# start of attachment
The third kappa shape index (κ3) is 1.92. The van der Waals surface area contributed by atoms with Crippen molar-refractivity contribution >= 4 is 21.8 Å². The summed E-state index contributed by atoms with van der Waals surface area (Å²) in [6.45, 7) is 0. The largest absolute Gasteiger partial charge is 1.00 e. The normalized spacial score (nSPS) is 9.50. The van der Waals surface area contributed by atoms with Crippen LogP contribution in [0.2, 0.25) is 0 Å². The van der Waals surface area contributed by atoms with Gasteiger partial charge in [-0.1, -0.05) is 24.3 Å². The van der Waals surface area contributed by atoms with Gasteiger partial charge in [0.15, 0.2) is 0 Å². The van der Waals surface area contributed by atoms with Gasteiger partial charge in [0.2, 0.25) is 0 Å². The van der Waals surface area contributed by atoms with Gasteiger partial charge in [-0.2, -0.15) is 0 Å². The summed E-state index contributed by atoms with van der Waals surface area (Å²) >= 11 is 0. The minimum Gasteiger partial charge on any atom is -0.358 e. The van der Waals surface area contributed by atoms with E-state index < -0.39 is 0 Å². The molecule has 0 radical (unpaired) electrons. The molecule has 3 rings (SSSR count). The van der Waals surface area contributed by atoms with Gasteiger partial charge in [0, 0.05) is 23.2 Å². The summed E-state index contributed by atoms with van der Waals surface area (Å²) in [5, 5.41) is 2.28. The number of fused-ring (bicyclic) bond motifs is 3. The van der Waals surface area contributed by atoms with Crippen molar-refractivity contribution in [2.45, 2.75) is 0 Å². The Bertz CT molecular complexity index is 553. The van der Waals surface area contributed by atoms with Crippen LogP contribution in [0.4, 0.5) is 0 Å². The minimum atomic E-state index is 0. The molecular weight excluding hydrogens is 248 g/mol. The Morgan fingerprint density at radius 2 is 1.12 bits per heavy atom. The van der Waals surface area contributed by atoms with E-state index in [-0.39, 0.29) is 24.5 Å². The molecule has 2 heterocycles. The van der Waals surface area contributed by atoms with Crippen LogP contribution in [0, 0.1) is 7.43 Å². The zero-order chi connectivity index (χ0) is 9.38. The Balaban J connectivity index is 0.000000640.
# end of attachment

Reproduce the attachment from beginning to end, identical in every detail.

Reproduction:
The third kappa shape index (κ3) is 1.92. The van der Waals surface area contributed by atoms with Crippen molar-refractivity contribution >= 4 is 21.8 Å². The summed E-state index contributed by atoms with van der Waals surface area (Å²) in [6.45, 7) is 0. The largest absolute Gasteiger partial charge is 1.00 e. The normalized spacial score (nSPS) is 9.50. The van der Waals surface area contributed by atoms with Crippen LogP contribution in [0.2, 0.25) is 0 Å². The van der Waals surface area contributed by atoms with Gasteiger partial charge in [-0.1, -0.05) is 24.3 Å². The van der Waals surface area contributed by atoms with Gasteiger partial charge in [0.15, 0.2) is 0 Å². The van der Waals surface area contributed by atoms with Gasteiger partial charge in [0.2, 0.25) is 0 Å². The van der Waals surface area contributed by atoms with Gasteiger partial charge in [-0.2, -0.15) is 0 Å². The summed E-state index contributed by atoms with van der Waals surface area (Å²) >= 11 is 0. The minimum Gasteiger partial charge on any atom is -0.358 e. The van der Waals surface area contributed by atoms with E-state index < -0.39 is 0 Å². The molecule has 0 radical (unpaired) electrons. The molecule has 3 rings (SSSR count). The van der Waals surface area contributed by atoms with Gasteiger partial charge in [0, 0.05) is 23.2 Å². The summed E-state index contributed by atoms with van der Waals surface area (Å²) in [5, 5.41) is 2.28. The number of fused-ring (bicyclic) bond motifs is 3. The van der Waals surface area contributed by atoms with Crippen molar-refractivity contribution in [2.45, 2.75) is 0 Å². The Bertz CT molecular complexity index is 553. The van der Waals surface area contributed by atoms with Crippen LogP contribution in [0.4, 0.5) is 0 Å². The minimum atomic E-state index is 0. The molecular weight excluding hydrogens is 248 g/mol. The Morgan fingerprint density at radius 2 is 1.12 bits per heavy atom. The van der Waals surface area contributed by atoms with E-state index in [-0.39, 0.29) is 24.5 Å². The molecule has 2 heterocycles. The van der Waals surface area contributed by atoms with Crippen LogP contribution in [0, 0.1) is 7.43 Å². The zero-order chi connectivity index (χ0) is 9.38. The Balaban J connectivity index is 0.000000640.